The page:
Common Trucks You Will See in New Zealand

Truck on the road

You know how trucks look like. They’re massive and heavy. They seem to be the kings of the road. What you might not be aware of is that these heavy-duty vehicles come in different styles and functions.

1. Goods Service Vehicles

Under New Zealand law, trucks can fall into two broad categories. These are goods service vehicles and vehicle recovery. Goods service trucks are those that move goods, baggage, and chattel of any description; money and documents; and animals and plants from one location to another.

They are all heavy vehicles, and as such, they may need some modifications in design to fit the country’s standards. These include low anchorage, changes in the chassis, stability and rollover, and logging bolster attachments.

2. Tipper Trucks

Also known as dump trucks, tipper trucks are vehicles that can transport a massive amount of load and “dump them” in another location. Some of the conventional materials they carry are supplies for construction, loose soil, sand and gravel, and waste.

Many people can confuse dump trucks and dumpers, but they have differences. The former will have the open-boxed body at the back instead of the front. They can be either rigid or articulated. A rigid tipper truck has its dump bed connected directly to the frame of the chassis. An articulated one, meanwhile, features a pair of chassis, which is then joined by an articulated joint.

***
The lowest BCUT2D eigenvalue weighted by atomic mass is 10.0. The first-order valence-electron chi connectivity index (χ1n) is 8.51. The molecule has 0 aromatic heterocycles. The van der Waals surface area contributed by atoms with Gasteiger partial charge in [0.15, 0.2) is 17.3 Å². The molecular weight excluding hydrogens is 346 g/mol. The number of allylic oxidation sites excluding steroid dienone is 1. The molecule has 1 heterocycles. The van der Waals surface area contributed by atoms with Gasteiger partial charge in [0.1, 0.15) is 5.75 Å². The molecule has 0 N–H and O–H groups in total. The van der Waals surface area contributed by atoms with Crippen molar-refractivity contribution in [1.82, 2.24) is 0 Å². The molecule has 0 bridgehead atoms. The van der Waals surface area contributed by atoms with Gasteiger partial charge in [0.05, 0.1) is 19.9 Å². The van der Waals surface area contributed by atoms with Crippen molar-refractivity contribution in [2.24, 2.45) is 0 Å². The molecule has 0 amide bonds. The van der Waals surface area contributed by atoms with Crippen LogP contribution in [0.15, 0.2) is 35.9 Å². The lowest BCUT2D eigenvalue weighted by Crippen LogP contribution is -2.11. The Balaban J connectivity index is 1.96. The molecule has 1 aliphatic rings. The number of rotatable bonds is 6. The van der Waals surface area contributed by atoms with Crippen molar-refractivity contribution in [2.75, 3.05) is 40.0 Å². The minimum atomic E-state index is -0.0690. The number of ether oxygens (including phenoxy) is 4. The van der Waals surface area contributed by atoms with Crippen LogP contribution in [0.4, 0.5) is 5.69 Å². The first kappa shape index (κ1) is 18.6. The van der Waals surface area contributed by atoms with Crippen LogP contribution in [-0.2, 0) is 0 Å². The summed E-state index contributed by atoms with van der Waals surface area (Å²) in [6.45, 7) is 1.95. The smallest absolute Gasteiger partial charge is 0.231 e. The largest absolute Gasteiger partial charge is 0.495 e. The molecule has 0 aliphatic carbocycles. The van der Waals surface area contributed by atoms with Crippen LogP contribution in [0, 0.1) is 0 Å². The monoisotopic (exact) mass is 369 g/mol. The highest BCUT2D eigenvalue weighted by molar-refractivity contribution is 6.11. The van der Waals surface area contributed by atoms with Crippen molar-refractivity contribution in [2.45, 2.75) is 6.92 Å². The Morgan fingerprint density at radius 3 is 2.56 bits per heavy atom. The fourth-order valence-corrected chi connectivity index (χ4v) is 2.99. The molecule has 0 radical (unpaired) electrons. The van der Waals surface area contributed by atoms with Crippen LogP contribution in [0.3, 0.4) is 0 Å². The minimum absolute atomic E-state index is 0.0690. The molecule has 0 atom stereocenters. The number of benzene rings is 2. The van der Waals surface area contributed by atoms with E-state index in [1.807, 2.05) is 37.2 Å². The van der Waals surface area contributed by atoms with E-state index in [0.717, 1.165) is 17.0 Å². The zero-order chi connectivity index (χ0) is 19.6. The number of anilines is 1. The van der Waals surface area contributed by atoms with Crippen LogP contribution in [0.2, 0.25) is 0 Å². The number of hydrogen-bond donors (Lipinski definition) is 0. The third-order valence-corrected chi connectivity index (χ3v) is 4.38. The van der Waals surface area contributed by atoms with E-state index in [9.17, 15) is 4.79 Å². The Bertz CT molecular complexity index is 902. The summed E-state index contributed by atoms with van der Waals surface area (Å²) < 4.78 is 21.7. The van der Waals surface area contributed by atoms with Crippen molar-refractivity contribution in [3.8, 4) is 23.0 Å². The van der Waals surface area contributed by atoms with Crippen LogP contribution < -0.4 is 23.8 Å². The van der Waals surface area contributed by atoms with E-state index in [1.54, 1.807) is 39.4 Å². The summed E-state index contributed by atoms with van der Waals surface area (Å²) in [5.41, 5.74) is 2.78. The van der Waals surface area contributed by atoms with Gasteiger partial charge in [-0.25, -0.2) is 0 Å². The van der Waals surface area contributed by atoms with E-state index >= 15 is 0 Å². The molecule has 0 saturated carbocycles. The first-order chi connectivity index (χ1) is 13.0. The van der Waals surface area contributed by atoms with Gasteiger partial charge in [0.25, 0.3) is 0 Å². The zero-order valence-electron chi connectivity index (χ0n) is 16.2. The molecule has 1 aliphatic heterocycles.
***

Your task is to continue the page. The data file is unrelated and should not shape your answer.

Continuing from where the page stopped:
Both can have similar types of technology and applications, but they can still differ in how they manage road conditions. Whether they are articulated or rigid, they can navigate off-roads, but only articulated ones can deal with all types of roads. These include muddy and sandy areas.

3. Wreckers

Tow truck

Also known as breakdown vehicles or wreckers, these are trucks that transport or carry impounded, improperly parked, damaged, or malfunctioning vehicles. These include cars, vans, and buses.

Tow trucks can be of different designs and purposes. For instance, the flatbed truck features a flat surface at the rear. It can operate on hydraulics, so it can go up and down.

It is ideal for vehicles that may be damaged but can still travel. The driver can drive the car to the flatbed. If the car is wrecked or needs to be impounded, the towing company can use either a hook and chain or a wheel lift. Both function similarly: they lift the front end of the vehicle.

The difference is the effect. More towing services prefer the latter since chains and hooks can damage the vehicle. They can leave dents and scratches.

4. Flatbed Trucks

These are the trucks that have a flat surface at the back. It doesn’t have any siding and roofing. It can be rigid or articulated. Flatbed trucks are some of the varied types. They can haul various kinds of cargo, such as steel, boxes, and other items that are not susceptible to the effects of environmental elements.

Because trucks can be expensive, it’s essential you find the right one that suits your needs. Use this as your primary guide when shopping.

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